Click here to see a list of the Rhododendrons and Azaleas that we ordered for 2020. Our stock changes daily, please call or visit to check availability.

Rhododendrons and Azaleas in Bloom

previous arrow
next arrow
Slider

General Rhododendron Care

Rhododendrons and azaleas are a must-have for many gardens in the Pacific Northwest. Here are a few basic guidelines to care for these plants.

  • All azaleas are Rhododendrons, but not all Rhododendrons are azaleas. The term Rhododendron with a capital R refers to the genus to which rhododendrons and azaleas plants belong. Evergreen azaleas and deciduous azaleas account for two of the eight sub-categories in the Rhododendron genus.
  • Buy rhododendrons anytime you can find them, which is usually in the spring. Availability is never guaranteed, so it is wise to seize the opportunity to purchase the plant you are looking for.
  • Rhododendrons purchased in a pot can be planted on any day that the ground isn't frozen or sopping wet.
  • Do not let a rhododendron dry out in the first three years after planting. Water regularly and allow water to reach one foot into the soil. As a baseline, allow a soaker hose or drip line (not a sprinkler!) to run for two hours, then turn it off and wait for one hour. After waiting an hour, dig down one foot near the plant (avoid digging into the root ball) and measure to see how deep the water penetrated. If the soil is dry six inches down, continue watering and checking until the entire foot is moist.

Some of our favorite rhododendrons and azaleas:

Please keep in mind that availability is seasonal and ever-changing. Please call ahead to confirm that we have particular cultivars in stock.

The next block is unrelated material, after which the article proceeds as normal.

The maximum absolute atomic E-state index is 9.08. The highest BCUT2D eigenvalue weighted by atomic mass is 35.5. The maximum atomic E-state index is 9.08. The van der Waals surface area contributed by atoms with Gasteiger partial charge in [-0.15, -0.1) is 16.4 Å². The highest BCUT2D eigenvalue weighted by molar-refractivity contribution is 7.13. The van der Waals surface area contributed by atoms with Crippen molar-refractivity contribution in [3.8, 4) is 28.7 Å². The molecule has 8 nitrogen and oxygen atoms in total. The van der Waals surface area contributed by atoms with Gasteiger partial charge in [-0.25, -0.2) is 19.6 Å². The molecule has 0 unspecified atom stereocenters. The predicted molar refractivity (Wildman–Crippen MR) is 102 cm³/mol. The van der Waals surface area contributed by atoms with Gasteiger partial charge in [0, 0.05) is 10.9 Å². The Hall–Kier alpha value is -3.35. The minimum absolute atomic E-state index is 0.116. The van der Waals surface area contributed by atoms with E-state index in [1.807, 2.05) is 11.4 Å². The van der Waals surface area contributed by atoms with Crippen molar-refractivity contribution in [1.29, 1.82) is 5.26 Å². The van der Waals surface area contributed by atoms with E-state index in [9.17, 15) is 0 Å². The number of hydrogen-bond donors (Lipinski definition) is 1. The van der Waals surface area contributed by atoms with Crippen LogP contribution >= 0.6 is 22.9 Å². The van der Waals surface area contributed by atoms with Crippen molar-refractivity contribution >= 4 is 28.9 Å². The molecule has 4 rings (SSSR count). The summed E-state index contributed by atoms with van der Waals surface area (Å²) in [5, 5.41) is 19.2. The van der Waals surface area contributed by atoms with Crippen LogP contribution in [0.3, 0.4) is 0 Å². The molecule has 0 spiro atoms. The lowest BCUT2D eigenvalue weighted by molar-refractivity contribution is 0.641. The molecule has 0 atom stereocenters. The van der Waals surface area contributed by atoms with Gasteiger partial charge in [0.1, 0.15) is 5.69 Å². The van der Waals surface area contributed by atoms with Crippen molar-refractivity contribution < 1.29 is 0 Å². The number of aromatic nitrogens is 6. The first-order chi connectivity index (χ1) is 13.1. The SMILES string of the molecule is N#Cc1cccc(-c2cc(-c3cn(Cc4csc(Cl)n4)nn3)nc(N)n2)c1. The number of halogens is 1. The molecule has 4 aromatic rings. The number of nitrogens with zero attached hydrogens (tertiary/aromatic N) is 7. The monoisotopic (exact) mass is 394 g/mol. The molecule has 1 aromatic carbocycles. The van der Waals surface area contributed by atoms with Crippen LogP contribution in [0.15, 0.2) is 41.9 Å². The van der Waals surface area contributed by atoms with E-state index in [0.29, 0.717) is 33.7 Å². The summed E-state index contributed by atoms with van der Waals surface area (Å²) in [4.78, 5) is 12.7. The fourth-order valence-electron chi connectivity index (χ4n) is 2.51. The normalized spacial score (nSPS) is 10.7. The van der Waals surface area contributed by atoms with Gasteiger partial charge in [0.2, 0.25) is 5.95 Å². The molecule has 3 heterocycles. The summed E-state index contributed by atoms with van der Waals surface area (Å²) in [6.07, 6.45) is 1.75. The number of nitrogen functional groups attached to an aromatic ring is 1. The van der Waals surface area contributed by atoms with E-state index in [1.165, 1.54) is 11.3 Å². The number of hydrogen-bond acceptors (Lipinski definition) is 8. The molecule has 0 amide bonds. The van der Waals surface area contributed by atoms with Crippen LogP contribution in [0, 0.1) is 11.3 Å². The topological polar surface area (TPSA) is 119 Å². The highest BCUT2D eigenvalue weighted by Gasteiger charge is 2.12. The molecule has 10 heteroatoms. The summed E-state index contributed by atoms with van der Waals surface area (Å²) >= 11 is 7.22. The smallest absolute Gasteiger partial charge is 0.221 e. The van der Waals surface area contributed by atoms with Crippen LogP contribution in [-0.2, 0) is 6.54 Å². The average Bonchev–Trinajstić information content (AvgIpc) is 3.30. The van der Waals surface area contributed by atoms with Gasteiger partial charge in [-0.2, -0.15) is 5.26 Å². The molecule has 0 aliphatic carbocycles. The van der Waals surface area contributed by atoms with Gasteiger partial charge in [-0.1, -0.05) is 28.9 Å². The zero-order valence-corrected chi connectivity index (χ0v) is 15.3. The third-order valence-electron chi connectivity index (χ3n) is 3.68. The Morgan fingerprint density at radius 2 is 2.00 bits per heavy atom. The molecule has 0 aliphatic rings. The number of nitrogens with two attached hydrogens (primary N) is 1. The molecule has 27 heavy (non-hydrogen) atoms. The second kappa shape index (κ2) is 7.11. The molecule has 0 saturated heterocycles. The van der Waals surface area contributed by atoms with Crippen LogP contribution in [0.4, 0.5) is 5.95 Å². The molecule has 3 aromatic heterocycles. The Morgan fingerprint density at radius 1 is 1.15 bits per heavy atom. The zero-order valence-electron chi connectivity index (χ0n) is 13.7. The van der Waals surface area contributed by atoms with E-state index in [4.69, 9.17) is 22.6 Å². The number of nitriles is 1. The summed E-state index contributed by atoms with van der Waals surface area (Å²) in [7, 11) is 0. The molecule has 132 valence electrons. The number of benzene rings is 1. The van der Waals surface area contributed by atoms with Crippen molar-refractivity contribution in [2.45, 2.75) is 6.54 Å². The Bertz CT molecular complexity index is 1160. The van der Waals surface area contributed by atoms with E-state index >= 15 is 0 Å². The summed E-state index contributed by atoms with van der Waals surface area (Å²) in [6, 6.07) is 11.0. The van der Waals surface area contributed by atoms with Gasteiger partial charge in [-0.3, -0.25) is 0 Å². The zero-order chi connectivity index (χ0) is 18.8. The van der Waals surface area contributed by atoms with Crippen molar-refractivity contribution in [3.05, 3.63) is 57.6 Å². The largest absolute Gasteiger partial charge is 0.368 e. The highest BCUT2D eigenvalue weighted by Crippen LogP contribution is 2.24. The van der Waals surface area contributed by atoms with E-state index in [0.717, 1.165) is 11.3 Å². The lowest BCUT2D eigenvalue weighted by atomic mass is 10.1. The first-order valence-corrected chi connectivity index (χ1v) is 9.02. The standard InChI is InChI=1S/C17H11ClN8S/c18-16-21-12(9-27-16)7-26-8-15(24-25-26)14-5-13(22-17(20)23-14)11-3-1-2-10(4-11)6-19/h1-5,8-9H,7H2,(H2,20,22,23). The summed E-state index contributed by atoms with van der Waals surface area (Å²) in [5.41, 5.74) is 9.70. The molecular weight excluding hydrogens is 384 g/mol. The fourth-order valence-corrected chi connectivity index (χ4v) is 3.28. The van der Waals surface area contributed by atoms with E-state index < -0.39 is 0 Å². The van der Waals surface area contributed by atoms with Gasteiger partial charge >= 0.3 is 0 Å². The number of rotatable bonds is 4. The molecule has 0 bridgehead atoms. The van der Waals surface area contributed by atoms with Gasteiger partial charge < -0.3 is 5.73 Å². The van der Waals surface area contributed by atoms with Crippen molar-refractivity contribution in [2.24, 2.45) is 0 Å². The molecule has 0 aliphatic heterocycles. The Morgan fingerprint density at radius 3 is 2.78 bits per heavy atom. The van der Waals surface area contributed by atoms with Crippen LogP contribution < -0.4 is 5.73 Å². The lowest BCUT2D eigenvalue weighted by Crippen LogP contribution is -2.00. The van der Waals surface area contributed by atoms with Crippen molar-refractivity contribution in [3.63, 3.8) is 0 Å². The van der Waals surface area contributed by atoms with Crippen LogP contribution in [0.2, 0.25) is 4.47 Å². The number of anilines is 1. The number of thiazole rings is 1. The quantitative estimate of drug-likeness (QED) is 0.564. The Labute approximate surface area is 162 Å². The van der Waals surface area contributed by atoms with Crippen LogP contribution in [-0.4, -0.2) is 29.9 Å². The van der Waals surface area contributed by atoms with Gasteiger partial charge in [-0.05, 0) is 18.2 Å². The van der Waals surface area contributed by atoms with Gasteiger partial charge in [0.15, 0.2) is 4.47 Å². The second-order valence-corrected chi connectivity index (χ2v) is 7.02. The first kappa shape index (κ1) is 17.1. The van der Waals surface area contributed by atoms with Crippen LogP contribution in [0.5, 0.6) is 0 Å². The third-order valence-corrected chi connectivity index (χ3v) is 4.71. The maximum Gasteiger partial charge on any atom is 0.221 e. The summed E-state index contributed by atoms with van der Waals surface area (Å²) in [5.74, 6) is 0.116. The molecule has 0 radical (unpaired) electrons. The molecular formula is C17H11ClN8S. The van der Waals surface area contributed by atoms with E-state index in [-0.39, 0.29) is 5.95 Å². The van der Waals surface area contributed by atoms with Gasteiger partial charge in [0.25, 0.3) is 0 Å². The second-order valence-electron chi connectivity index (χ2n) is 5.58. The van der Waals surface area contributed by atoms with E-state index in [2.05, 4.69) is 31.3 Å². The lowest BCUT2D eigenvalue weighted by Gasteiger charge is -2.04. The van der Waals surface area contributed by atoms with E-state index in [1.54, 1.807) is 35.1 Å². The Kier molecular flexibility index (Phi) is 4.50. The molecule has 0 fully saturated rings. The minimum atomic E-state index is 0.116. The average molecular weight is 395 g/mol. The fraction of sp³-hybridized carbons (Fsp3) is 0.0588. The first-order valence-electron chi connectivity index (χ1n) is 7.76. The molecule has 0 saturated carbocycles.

Rhododendron 'Christmas Cheer'

Blooming unrivaled in February and early March, Christmas Cheer showcases white funnel-shaped flowers tinted with pink. It has a mounding, dense growth habit, growing up to six feet tall and wide. Prefers full sun to light shade.

Azalea 'Karen'

This Gable Hybrid is well-known as a symbol of spring due to its showy purple blooms in April and May. It's often used in Asian/Zen and Cottage gardens and thrives in acidic soils. It was introduced to the United States in the 1890's by Arnold Arboretum.

Rhododendron 'Grace Seabrook'

This Seabrook hybrid produces vivid red funnel-shaped flowers about three inches across.  Early-mid spring blooms come in tight trusses of up to 12 flowers. Grace Seabrook is a hybrid of The Honourable Jean Marie de Montague and strigillosum.

Rhododendron 'Curlew'

This compact rhododendron reaches just two feet in 10 years, making it a must-have for those gardening in tight-quarters. Early-mid season blooms are creamy yellow with some crimson spotting in trusses of up to three flowers. Works well for low borders.

Azalea 'Silver Sword'

Red, funnel-shaped flowers emerge from variegated foliage on this compact evergreen azalea. With its low, mounding habit, Silver Sword is great for borders, containers and Japanese gardens. Typically blooms in late March and April.

Rhododendron ponticum 'Variegatum'

Variegatum has long and narrow green leaves with creamy yellow edges. Lavender purple flowers emerge in trusses in late May or early June. Growing up to five feet per decade, this is a tough, reliable rhododendron that brightens up dark, shady garden corners.

Azalea 'Girard's Purple'

Light green spring foliage emerges from dark green leaves (pictured left). Rich purple blooms of trumpet-shaped flowers follow in April. Girard's Purple has an upright spreading growth habit and reaches about three feet tall and wide in maturity. It is often used as an accent and for mass planting.